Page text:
Some of the other notable pioneer burials at this site included Judge Silas W. Sanderson; politician, Samuel Williams Inge; lawyer, Thomas W. Sutherland; lawyer Thomas O. Larkin; surgeon and University of California, San Francisco founder Hugh H. Toland; the builder of the first wharf in the city, Squire Clark; an early sheriff, David Scannell; newspaper editor, James King of William; Commodore James Thomas Watkins; founder of Woodward's Gardens, Robert B. Woodward; the inventor of the cable car, Andrew Smith Hallidie; politician, James Van Ness; U.S. Senator, William M. Stewart; U.S. Senator, John Percival Jones; San Francisco mayor, James Otis; businessman, William Chapman Ralston; and U.S. Senator, James Graham Fair.
Some of the families of those interred at the Laurel Hill and Calvary Cemeteries moved their family remains at their own expense. In June 1901, an unknown number of remains from Laurel Hill Cemetery were moved to the Japanese Cemetery, Cypress Lawn Memorial Park, and the Serbian Cemetery, all in Colma. 35,000 of the Laurel Hill remains were removed between 1939 and 1940, and placed in redwood coffins, and were taken to Colma; where they were stored for six years in Cypress Abbey Mausoleum. World War II had delayed the construction of a new burial chamber; and after the war the cost to build was too high, so instead the remains were placed beneath a large burial mound at Cypress Lawn. It was not until 1993, that the memorial obelisk for those that were re-interred was placed on the 5 acre mound at Cypress Lawn.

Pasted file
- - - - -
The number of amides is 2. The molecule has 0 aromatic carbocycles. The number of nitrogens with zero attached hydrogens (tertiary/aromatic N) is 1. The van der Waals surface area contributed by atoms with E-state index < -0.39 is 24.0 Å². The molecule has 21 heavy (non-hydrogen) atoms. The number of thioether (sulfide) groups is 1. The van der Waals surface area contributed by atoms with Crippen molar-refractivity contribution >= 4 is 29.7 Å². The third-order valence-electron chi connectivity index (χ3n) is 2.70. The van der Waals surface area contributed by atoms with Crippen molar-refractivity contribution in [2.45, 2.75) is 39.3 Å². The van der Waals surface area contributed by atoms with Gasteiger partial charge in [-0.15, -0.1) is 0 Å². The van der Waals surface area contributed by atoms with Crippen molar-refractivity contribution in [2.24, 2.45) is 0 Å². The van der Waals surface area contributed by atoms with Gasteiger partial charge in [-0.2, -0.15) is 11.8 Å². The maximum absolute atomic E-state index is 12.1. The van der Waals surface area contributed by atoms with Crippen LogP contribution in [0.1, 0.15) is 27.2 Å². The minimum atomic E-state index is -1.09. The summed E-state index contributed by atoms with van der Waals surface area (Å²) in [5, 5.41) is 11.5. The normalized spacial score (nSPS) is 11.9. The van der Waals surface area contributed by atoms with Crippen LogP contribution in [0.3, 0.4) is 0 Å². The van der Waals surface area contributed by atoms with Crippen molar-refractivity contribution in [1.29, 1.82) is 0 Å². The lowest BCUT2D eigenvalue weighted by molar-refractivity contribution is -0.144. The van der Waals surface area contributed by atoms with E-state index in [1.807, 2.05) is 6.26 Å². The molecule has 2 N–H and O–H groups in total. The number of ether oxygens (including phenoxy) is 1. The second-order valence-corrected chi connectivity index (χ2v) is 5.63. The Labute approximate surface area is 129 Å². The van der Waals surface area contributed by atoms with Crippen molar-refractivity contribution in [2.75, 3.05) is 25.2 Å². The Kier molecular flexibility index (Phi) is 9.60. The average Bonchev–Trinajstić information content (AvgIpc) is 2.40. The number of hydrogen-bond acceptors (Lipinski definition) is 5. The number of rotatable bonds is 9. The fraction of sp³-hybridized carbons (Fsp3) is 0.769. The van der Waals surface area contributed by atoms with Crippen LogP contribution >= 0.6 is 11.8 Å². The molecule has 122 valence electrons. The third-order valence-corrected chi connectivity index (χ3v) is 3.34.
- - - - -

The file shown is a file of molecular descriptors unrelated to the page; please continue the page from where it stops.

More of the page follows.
There had been plans to create a 5-acre memorial park in the Laurel Hill neighborhood, which did not receive enough support. The land for the Laurel Hill Cemetery became subdivided for housing and shopping centers.
The site of the Laurel Hill Cemetery (at 3333 California Street; number 760) is listed as a California Historical Landmark.
The Calvary Catholic Cemetery, also known as Mount Calvary Cemetery (active from 1860 to 1941) was 49.2 acres in size, founded by Archbishop Joseph Sadoc Alemany who purchased sloped land on Lone Mountain on August 16, 1860. It was located between Geary, Turk, Saint Joseph, and Masonic Streets.
The graves of this cemetery were predominantly of the Irish. In 1860, a chapel was built on Point Lobos (now Geary Boulevard), where Joseph Alemany held mass once a month. In 1862, 4 wooden crosses were added to the top of Lone Mountain.
Charles Cora (c. 1810–1852) was an Italian-born gambler, who had met Belle Cora (c. 1827–1862), a 19th-century prostitute in New Orleans. They moved to San Francisco together for work; and eventually (due to circumstances around a murder) Charles Cora was hung in 1852 by the San Francisco Committee of Vigilance. Right before the hanging, he married Bella Cora, and when he died she buried him at the Mission Dolores Cemetery. She was told that she couldn't be buried next to her husband at Mission Dolores, so she disinterred Charles Cora and buried him at Calvary Cemetery; and when she died, she was buried next to him in Calvary. In 1916, the San Francisco Bulletin newspaper published a serial about the Coras by Pauline Jacobson. As a result of the news coverage, Bella Cora and Charles Cora were disinterred from Calvary Cemetery and reburied beneath a common headstone at the Mission Dolores Cemetery.
Notable graves in Calvary included politicians, James A. McDougall; Eugene Casserly; and Delos R. Ashley.